Amidst nutrition messages that Americans should eat more bread, pasta and other grain products, research is showing more reasons than ever that whole grains are what we should be adding to our diets. Contrary to advice we often find in "health" magazines or stores, refined grains like white bread are not harmful to health, but they simply cannot provide us with the health benefits we get from eating whole wheat bread and other whole grains.
Higher dietary fiber content is the benefit most people associate with whole grains. A comprehensive review of diet and cancer research by the American Institute for Cancer Research notes that fiber might lower risk of not only colon and rectal cancer, but also possibly breast and pancreatic cancers. Dietary fiber reduces the concentration of cancer-causing substances in the colon and speeds passage of such substances through the body. Several studies have found that dietary fiber also influences estrogen metabolism within the body, which may explain the link with lower risk of breast cancer.
Dietary fiber also seems to be responsible for the slower digestion and absorption of the carbohydrates in whole grains compared to that in refined grains. Whole grains can be helpful in controlling blood sugar and insulin levels in people with diabetes, and a new study has suggested that including whole grains regularly may even help prevent diabetes.
Recently, researchers have also discovered that some undigested starch reaches the colon and, along with fiber, is fermented by bacteria, forming a substance called butyrate. Butyrate may offer additional protection against colon cancer by interfering with conversion of normal cells to cancer cells, and by promoting the death of cells that have become cancerous. Scientists say that whole grains tend to produce more butyrate than refined grains due to the additional fiber and starch that is more resistant to digestion.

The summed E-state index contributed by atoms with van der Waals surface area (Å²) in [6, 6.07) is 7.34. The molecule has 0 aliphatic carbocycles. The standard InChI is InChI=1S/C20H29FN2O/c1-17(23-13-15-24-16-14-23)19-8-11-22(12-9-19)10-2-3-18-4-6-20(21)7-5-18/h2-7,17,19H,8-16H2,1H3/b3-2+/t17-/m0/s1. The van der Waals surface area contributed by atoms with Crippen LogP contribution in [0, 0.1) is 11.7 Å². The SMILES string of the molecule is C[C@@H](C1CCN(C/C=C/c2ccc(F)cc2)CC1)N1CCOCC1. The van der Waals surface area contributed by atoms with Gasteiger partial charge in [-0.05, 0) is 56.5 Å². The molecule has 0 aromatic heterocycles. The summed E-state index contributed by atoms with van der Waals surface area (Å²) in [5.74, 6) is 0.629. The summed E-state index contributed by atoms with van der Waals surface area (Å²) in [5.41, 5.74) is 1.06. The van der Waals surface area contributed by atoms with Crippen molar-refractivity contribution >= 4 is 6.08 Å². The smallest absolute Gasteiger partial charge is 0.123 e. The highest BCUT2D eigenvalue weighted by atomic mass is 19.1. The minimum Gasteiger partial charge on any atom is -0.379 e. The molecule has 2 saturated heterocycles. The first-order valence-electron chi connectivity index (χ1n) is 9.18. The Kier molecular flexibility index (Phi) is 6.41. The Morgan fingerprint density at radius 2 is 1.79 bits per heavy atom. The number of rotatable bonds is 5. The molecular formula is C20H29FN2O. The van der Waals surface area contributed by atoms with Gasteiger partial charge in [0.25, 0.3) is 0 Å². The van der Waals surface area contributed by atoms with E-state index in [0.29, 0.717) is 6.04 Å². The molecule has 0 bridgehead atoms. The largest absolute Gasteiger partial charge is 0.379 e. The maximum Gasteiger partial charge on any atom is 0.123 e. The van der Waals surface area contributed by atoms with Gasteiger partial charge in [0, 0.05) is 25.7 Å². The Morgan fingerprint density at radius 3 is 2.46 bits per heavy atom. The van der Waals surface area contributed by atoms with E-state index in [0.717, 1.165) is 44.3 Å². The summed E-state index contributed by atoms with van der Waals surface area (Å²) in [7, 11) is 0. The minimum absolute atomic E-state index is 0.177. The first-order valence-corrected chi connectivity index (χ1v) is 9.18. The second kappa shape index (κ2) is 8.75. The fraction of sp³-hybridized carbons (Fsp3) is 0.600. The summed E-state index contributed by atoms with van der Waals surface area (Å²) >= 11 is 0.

Another reason whole grains are more beneficial than refined products is because nutrients concentrated in the outer- and innermost parts of a grain are removed in the refining process, so whole grains are usually higher in vitamins E and B-6, as well as minerals such as selenium, zinc and magnesium. These are among the nutrients most commonly reported as below recommended levels in dietary surveys.
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Research on phytochemicals -- naturally-occurring substances in plant foods that may have important health benefits -- is providing even more reasons to choose whole-grain foods. Lignans, for example, are a type of "phytoestrogen" -- a plant substance similar enough to our body estrogen that it can bind to the same sites on cells, but so weak that it apparently cannot promote hormone-dependent cancers the way body estrogen can. Whole grains also contain a variety of phytochemical antioxidants that may help prevent cell damage that could otherwise promote cancer development and heart disease.
While some studies have not been able to clearly differentiate the benefits of fruits and vegetables from those of whole grains in a healthy high-fiber diet, all these apparent advantages of eating whole grains have scientists convinced of their importance. We need not choose whole-grain versions for all our bread, cereal and side dishes, but nutrition experts say that at least three or four servings each day should be whole grain. Just check the list of ingredients to find products that list a whole grain first.
Karen Collins, M.S., R.D.,C.D.N.